The minister said she met with her American counterpart, Agriculture Secretary Tom Vilsack, on Thursday, to discuss the resumption of table-stock potato trade - primarily to Prince Edward Island's biggest potato customer, Puerto Rico, and to the rest of the U.S. down the line.

Equilibrium has reached out the USDA for comment on the issue, but did not receive a response before press time.

What's going on with the potatoes? The Canadian Food Inspection Agency first implemented an interim suspension of seed-potato shipments from Prince Edward Island to the U.S. in early November, after detecting "potato wart fungus" on two separate Prince Edward Island farms, a statement at the time said.

Toward the end of November, the agency broadened the suspension to include all fresh potatoes - both those used for industrial processing and the "table-stock" used for consumption - after the U.S. raised concerns related to plant health. The Canadian government also ordered that farm equipment shipped from the island to the U.S. must be disinfected, according to the agency.

PEI-tatoes to make a comeback: Bibeau expressed confidence on Friday that table-stock potatoes could now once again be safety exported to the U.S., after taking phytosanitary - "plant health-related" - measures that include brushing, washing and grating the potatoes, as well as treating them with a sprout inhibitor so that they cannot grow in soil.


In a quirk of global food supply chains, about a quarter of all Prince Edward Island potatoes end up in Puerto Rico, which lacks a suitable climate to grow potatoes and therefore - with no domestic industry to threaten - would incur even less risk than the continental U.S. by importing the sanitized spuds, Bibeau explained.

About 80 percent of Puerto Rico's potatoes come from Prince Edward Island - or $18 million to $20 million worth of potatoes annually, according to the Canadian Broadcasting Corporation. Total potato exports from the Canadian province to the U.S. typically amount to $120 million each year, CBC reported.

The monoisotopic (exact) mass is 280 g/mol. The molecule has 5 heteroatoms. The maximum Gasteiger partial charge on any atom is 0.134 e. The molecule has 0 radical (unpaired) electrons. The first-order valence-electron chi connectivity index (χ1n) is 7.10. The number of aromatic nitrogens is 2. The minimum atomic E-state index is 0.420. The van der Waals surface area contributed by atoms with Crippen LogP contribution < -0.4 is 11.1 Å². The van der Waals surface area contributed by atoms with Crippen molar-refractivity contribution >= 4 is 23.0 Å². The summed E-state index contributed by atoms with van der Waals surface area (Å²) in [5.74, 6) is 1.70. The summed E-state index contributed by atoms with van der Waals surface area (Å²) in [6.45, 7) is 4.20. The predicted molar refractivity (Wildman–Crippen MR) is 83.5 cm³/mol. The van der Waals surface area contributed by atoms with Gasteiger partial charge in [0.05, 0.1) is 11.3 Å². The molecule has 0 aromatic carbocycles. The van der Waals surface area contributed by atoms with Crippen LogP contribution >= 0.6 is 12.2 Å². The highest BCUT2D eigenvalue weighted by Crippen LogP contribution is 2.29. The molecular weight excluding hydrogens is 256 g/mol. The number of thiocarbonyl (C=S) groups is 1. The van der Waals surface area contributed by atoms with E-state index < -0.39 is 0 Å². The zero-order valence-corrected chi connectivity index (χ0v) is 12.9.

Who's next in line behind Puerto Rico? Massachusetts.

There, the PEI Potato Board - the trade group that represents potato growers on the island - recently launched a social media campaign called "Stop the Massachusetts Spudpocalypse." The campaign argues that the state "gets much of its potato supply from Prince Edward Island" and that "Washington is blocking Massachusetts' supply of potatoes."

Why is export to Puerto Rico likely to happen first? The continental U.S. is a major producer and exporter of potatoes - and is still free of potato warts - so any shipments to Massachusetts, for example, will have to wait on further analysis, Bibeau explained.

Bibeau reiterated that renewed exports to Puerto Rico would involve table-stock potatoes only, as these present "a very negligible risk" following sanitation. Discussions regarding shipments of processing potatoes and seed potatoes will continue, after Canada's full investigation into the fungus is complete, the minister explained.

Last words: "Potatoes from the island are very high quality, and we are taking this potato wart seriously - we are putting the right measures in place, phytosanitary measures in place, to be assured it does not present risk for our partner," Bibeau said.

"We never want to see good-quality food being wasted," she added.

To read the full story, please click here.

Forests suck mercury from gold supply chain

Amazon rainforest Brazil
Amazon rainforest Brazil

Scientists in the Amazon have discovered the highest levels of mercury ever recorded in the canopy of a pristine patch of old-growth rainforest according to a study in Nature Communications.

Concentrations of the metal are so high that they rival those of the mercury-belching gold mining towns that have spread across the Amazon in the past decade. Meanwhile, birds from the area, around Peru's Los Amigos Biological Research station, have 12 times the normal levels of mercury in their systems, according to the Duke University team.

First words: "These forests are doing an enormous service by capturing a huge fraction of this mercury and preventing it from getting to the global atmospheric pool," said Duke biology professor Emily Bernhardt in a statement.